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Retailers Settle In To Wave Two – “Almost” Normal But At Home

This week about 90% of U.S. consumers are under a “Stay at Home” order.  Most of these customers have moved beyond the hoarding period to the next wave of shopping behavior focused on limited trips to stores with increased purchasing on-line with home delivery.  In week three of our list of retailer actions we are seeing an enhanced set of tactics focused on controlling shopper flow in-store during those limited shopping trips as well as innovative ways to keep business going and product flowing:

Protecting shoppers and store associates in store

  1. One-way aisles – to enforce social distancing, in addition to setting limits on the number of shoppers in store, retailers are guiding shoppers through the store with one-way aisles and other techniques. ShopRite taped out large arrows to help shoppers understand the new shopping pattern, reducing in-aisle congestion.
  2. Plexiglass shields – many grocery retailers and clubs have placed clear plexiglass between the cashier and the customer as a layer of protection for both.

Creative offerings to serve the customer at home

  1. Activities for kids – our favorite is the DIY doughnuts offered by a New Jersey Dunkin’ Doughnuts franchisee.  These kits include plain doughnuts with several frosting and topping options and instructions.
  2. Helping teachers look great for their on-line sessions – Draper James is giving away dresses to teachers across the country with their new “Draper James Teachers” initiative.
  3. Partnerships to reach the “sheltered at home” consumer – this week Walgreens announced a partnership with Postmates to offer expanded on-demand delivery to service customers nationwide. Postmates will deliver health and wellness and convenience items as well as a limited number of OTC medications.
  4. Virtual stylists – Evereve has come up with another great program: offering virtual 30 minute styling appointments that are conducted via FaceTime or phone with free shipping on all items selected during the session.

Repurposing space

  1. Malls transition to health care centers – now closed for regular business, many malls are becoming centers for community support to help battle the virus. Mall of America is hosting a series of blood drives for the American Red Cross on April 7, 8, 17 and 18.  Others are becoming Covid test centers like the Provo Towne Center Mall where the large parking lots provide plenty of space for drive through testing.  In some cases, vacant mall spaces are being repurposed into temporary hospitals.  The state of Tennessee announced that to add hospital capacity, The Gateway Shopping Center in Memphis will become a 170 bed hospital.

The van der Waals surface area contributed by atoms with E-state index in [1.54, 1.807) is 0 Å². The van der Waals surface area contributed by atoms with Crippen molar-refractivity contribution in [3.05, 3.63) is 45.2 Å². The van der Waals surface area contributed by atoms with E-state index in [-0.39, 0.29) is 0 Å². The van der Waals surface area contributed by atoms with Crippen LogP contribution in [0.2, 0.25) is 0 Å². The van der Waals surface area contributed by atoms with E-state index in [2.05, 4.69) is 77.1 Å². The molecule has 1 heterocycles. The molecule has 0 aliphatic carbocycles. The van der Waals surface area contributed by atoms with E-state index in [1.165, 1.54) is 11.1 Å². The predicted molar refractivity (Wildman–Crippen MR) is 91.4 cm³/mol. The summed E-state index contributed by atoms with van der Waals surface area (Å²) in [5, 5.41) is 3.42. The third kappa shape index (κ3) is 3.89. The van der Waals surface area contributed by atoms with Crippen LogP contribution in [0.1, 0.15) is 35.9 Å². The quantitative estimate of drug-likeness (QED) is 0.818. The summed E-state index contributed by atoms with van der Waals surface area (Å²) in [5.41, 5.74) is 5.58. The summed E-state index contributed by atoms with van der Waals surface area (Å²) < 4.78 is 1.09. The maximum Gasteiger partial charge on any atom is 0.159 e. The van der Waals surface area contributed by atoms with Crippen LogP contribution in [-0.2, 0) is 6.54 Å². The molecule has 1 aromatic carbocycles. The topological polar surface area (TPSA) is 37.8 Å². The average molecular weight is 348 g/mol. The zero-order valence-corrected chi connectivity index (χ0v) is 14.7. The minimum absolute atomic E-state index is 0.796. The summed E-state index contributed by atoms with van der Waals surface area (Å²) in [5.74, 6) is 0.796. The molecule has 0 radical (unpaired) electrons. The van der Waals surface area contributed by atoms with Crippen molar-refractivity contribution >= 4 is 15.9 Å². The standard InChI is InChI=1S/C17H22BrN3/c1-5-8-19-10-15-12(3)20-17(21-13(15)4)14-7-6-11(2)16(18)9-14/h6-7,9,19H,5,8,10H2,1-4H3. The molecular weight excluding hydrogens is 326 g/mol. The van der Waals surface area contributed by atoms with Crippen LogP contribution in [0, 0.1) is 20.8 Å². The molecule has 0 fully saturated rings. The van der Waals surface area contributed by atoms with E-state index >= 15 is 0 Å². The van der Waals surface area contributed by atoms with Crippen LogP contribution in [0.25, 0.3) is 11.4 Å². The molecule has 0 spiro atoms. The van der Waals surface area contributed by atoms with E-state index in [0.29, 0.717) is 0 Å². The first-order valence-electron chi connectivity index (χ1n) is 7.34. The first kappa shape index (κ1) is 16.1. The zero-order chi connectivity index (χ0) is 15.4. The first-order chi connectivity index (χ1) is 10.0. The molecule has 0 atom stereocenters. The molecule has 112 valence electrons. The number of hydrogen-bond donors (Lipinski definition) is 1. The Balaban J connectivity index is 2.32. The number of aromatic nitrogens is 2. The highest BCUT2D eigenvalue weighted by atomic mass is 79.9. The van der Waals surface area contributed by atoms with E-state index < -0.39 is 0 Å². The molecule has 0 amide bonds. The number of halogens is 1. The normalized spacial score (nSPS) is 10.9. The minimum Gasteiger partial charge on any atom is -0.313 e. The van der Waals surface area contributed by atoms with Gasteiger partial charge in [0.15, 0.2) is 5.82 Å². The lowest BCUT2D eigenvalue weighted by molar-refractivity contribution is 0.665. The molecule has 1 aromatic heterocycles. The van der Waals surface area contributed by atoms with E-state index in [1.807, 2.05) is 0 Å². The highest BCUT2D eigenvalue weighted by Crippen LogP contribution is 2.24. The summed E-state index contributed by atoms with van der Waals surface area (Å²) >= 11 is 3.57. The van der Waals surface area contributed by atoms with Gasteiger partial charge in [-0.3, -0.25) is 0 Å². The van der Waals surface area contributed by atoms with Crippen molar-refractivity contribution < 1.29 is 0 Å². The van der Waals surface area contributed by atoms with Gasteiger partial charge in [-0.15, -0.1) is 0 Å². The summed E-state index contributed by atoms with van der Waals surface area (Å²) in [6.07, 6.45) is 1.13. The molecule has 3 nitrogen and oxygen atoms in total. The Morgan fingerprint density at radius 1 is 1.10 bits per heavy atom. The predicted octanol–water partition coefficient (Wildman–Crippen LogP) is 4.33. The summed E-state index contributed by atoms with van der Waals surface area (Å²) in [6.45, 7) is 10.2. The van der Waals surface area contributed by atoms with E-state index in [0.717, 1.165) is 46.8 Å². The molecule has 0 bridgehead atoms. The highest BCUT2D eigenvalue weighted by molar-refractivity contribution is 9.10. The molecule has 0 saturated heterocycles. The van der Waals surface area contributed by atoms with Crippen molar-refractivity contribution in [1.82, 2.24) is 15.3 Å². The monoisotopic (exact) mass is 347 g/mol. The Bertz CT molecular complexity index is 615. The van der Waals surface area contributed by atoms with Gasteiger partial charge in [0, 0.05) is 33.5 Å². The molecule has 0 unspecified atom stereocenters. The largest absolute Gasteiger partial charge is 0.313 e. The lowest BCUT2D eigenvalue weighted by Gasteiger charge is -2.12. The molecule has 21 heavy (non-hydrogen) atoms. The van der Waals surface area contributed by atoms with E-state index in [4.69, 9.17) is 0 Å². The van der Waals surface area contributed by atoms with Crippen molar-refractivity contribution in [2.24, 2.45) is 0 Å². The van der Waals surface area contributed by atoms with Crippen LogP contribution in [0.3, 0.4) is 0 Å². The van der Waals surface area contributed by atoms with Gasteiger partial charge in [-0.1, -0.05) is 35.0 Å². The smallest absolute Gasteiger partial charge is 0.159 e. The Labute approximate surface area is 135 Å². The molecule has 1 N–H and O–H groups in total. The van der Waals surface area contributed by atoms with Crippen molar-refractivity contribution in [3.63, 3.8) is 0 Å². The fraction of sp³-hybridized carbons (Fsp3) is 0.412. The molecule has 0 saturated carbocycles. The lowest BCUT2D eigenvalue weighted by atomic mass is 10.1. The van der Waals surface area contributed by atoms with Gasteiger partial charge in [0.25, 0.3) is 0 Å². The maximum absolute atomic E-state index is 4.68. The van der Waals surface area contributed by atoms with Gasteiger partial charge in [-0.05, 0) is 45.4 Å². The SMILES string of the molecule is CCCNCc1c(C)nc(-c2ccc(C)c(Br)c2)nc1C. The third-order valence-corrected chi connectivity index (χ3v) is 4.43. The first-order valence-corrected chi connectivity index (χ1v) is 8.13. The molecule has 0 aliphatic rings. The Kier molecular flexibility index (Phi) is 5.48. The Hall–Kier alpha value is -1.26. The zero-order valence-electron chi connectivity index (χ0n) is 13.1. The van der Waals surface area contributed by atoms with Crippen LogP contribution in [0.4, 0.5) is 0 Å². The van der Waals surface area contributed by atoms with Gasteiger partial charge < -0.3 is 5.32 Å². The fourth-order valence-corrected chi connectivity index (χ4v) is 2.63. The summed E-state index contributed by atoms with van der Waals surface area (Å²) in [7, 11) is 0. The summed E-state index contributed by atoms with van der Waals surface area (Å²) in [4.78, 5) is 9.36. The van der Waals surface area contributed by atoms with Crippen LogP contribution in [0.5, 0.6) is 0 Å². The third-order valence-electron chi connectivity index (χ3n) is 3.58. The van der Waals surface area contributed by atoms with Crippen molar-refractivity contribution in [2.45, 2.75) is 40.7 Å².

2. Seasonal retailers opening up D.C. space to support food distribution – this week, the on-line retailer Balsam Hill announced they were repurposing some of their warehouses to ship overstock bulk nonperishable food from restaurant partners to serve those in need. Launched as “Balsam Provisions”, the company will be donating all profits to charity.

Preserving loyalty

  1. CEO updates – retail and brand leaders are wisely continuing to correspond via email, apps and social media with customers to provide updates on their company’s response during these difficult times.
  2. Extending status! – ok, we had to sneak this in here although it isn’t exactly retail – good news for all frequent flyers on Delta and United – both airlines are extending elite status for an additional year.  We expect other similarly impacted airlines, hotels and membership programs to follow suit soon.

The agility and creativity of our industry should be a source of pride for us all.  Stay healthy!  Please send any tactics that should have a spot on our list to info@mdretail.com.

 

Mara Devitt

Mara Devitt

mdevitt@mdretail.com

Mara Devitt specializes in developing customer focused marketing and merchandising strategies and tactics that drive sales and profits for her clients. Her approach is grounded in a structured method for operating model development to ensure that recommendations made to clients are achievable, repeatable and the benefits can be sustained over time.

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